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James Hall

I hope you are all doing well and enjoying the opportunity to read this blog entry. I’m writing to you today from high above the clouds as I return to Vancouver, Canada from a trip to Lima, Peru.

When I fly, I tend to listen to music, look out the window, dream, reflect, and generally think a lot. As I was writing this my playlist came upon the Beatles classic “Hey Jude”. These lyrics stick with

me from the song:

“For well you know, it’s a fool, who plays it cool by making his world a little colder.”

In Lima, I had the chance to work with several excellent groups of educators at schools, institutes, colleges, private schools, and with the ministry of education. It was a brilliant time and as I’ve been returning home today, I have been reflecting on what topic I’d like to discuss in this blog. I’ve decided to expand on a topic which I gave at a convention there, which is the 21st Century learning classroom.

These days, one of the buzz words in the education sector is 21st Century learning. Most of the current content has focused on the 4 C’s which are the four additional competency areas that have been identified for learner development. These are communication, collaboration, creativity, and critical thinking. However, 21st Century learning is about so much more than just this- however, I’ve noticed that a lot of the discussion and discourse on the matter has not focused on the essential literacy areas and on the areas for social emotional learning. I’ll unpack the 4c’s for you another day along with the new literacies as they relate to content areas. As for today, I want to focus on some of the equally important areas that have been underemphasized.

Social-emotional learning for me is one the most important as a publisher and educator because it is an area where we can have an important impact on. The World Economic Forum has a great piece of writing on this, which you can find at the link at the end of this article. Social and emotional areas of learning are at the heart of the learning experience. As learning becomes meaningful when it is contextual they’re also essential skills to help learners. Take grit for example, so grit or persistence is one of the very much undervalued areas for development these days. In a world, where many things come easy it’s so difficult to teach persistence. But, as they say when the going gets tough the tough get going and this is the essence of grit. Going the extra mile and putting in the effort when others are focused on immediate gratification is essential.

Another area of social and emotional is empathy. Our world is so polarized now and focused on the differences between us. However, a polarized world where we lack the ability to connect and relate to each other doesn’t sound ideal for social success. Just imagine the gridlock we already see on social issues. This makes collaboration and cooperation impossible when we can’t relate to and understand those with other viewpoints. As well, when we lack empathy we are going to see more and more instances of bullying for example. Understanding ourselves and succeeding when working with others needs empathy without a doubt.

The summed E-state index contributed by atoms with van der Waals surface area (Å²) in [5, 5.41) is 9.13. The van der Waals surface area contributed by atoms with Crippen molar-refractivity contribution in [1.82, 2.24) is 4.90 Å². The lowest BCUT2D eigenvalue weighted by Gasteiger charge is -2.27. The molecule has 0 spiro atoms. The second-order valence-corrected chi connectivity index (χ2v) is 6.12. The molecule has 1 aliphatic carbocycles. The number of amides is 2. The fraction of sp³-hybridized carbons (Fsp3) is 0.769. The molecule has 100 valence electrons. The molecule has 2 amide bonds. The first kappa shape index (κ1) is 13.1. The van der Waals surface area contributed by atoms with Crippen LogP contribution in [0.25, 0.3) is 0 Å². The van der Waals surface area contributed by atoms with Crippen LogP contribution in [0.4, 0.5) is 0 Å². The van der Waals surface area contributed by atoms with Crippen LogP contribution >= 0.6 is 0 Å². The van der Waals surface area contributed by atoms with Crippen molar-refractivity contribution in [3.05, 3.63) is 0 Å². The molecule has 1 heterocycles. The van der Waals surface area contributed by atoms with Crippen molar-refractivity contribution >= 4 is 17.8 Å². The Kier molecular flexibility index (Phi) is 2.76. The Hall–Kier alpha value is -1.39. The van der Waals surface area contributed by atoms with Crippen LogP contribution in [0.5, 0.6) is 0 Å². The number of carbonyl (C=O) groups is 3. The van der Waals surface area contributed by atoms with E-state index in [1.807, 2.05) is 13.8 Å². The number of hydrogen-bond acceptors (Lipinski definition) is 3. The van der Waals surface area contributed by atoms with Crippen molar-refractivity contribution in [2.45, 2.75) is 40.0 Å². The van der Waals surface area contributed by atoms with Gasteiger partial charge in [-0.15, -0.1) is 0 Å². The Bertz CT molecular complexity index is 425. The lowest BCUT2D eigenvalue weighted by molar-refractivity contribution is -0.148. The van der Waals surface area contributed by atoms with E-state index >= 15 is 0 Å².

Developing empathy and understanding of others can be done by publishers when we work these kinds of content areas and discussions into our textbooks, one of the best examples of this I have seen is in the book series Integrate. One of the units in Integrate deals with a group of students who are preparing for a talent show. However, one of the students preparing for the dance is in a wheelchair, the classmates show empathy and understanding for him when they create an inclusive talent show act so that he does not feel left out. Addressing such cases of people feeling left out through including this content and showing this kind of interaction is really important to help normalize learners to those who are different from them and create empathy and understanding.

Let us as society of educators help our learners to stop focusing on the binary differences between us and start to focus on understanding each other. This, of course, is at the very heart of learning.

I hope you’ve enjoyed the blog. I’m sure I will be back with some additional topics and areas related to English language learning.

Let’s make our world a little warmer.

See more: Download WEF_New_Vision_for_Education.pdf

James Hall is general manager at Compass Publishing and an experienced teacher, editor, writer, and teacher trainer. He has been working in global education sectors since 2004 and has worked closely with educators around the world.